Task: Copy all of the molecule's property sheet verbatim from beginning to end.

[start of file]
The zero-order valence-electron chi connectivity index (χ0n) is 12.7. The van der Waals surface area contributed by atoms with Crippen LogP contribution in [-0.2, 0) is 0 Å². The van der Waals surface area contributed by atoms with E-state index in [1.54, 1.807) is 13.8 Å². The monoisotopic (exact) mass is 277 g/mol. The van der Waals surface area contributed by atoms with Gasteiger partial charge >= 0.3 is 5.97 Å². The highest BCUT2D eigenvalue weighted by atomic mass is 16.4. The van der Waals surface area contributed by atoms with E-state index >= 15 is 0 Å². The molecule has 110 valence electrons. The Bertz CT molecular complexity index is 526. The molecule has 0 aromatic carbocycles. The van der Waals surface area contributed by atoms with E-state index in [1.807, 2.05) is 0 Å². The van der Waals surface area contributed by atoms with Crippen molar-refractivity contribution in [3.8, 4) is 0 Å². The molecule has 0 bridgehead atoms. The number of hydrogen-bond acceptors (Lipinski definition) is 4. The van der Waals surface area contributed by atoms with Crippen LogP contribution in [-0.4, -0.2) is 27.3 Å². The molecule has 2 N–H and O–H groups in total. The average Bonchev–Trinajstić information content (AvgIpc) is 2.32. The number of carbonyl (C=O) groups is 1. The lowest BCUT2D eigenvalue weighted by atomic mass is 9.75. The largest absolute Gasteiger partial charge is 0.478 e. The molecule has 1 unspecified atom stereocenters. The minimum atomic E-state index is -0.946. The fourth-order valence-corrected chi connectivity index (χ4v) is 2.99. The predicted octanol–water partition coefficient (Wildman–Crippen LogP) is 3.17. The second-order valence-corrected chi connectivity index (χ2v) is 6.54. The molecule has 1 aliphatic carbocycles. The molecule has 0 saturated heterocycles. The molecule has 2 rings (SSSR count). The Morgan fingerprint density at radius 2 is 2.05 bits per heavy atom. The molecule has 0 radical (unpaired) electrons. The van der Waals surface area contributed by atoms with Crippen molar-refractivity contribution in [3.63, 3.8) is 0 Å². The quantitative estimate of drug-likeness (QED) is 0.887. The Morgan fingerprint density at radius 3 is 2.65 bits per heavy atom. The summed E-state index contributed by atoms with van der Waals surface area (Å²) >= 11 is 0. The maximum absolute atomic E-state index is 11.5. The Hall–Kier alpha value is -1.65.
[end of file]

The zero-order valence-electron chi connectivity index (χ0n) is 12.7. The van der Waals surface area contributed by atoms with Crippen LogP contribution in [-0.2, 0) is 0 Å². The van der Waals surface area contributed by atoms with E-state index in [1.54, 1.807) is 13.8 Å². The monoisotopic (exact) mass is 277 g/mol. The van der Waals surface area contributed by atoms with Gasteiger partial charge >= 0.3 is 5.97 Å². The highest BCUT2D eigenvalue weighted by atomic mass is 16.4. The van der Waals surface area contributed by atoms with E-state index >= 15 is 0 Å². The molecule has 110 valence electrons. The Bertz CT molecular complexity index is 526. The molecule has 0 aromatic carbocycles. The van der Waals surface area contributed by atoms with E-state index in [1.807, 2.05) is 0 Å². The van der Waals surface area contributed by atoms with Crippen molar-refractivity contribution in [3.8, 4) is 0 Å². The molecule has 0 bridgehead atoms. The number of hydrogen-bond acceptors (Lipinski definition) is 4. The van der Waals surface area contributed by atoms with Crippen LogP contribution in [-0.4, -0.2) is 27.3 Å². The molecule has 2 N–H and O–H groups in total. The average Bonchev–Trinajstić information content (AvgIpc) is 2.32. The number of carbonyl (C=O) groups is 1. The lowest BCUT2D eigenvalue weighted by atomic mass is 9.75. The largest absolute Gasteiger partial charge is 0.478 e. The molecule has 1 unspecified atom stereocenters. The minimum atomic E-state index is -0.946. The fourth-order valence-corrected chi connectivity index (χ4v) is 2.99. The predicted octanol–water partition coefficient (Wildman–Crippen LogP) is 3.17. The second-order valence-corrected chi connectivity index (χ2v) is 6.54. The molecule has 1 aliphatic carbocycles. The molecule has 0 saturated heterocycles. The molecule has 2 rings (SSSR count). The Morgan fingerprint density at radius 2 is 2.05 bits per heavy atom. The molecule has 0 radical (unpaired) electrons. The van der Waals surface area contributed by atoms with Crippen molar-refractivity contribution in [3.63, 3.8) is 0 Å². The quantitative estimate of drug-likeness (QED) is 0.887. The Morgan fingerprint density at radius 3 is 2.65 bits per heavy atom. The summed E-state index contributed by atoms with van der Waals surface area (Å²) >= 11 is 0. The maximum absolute atomic E-state index is 11.5. The Hall–Kier alpha value is -1.65.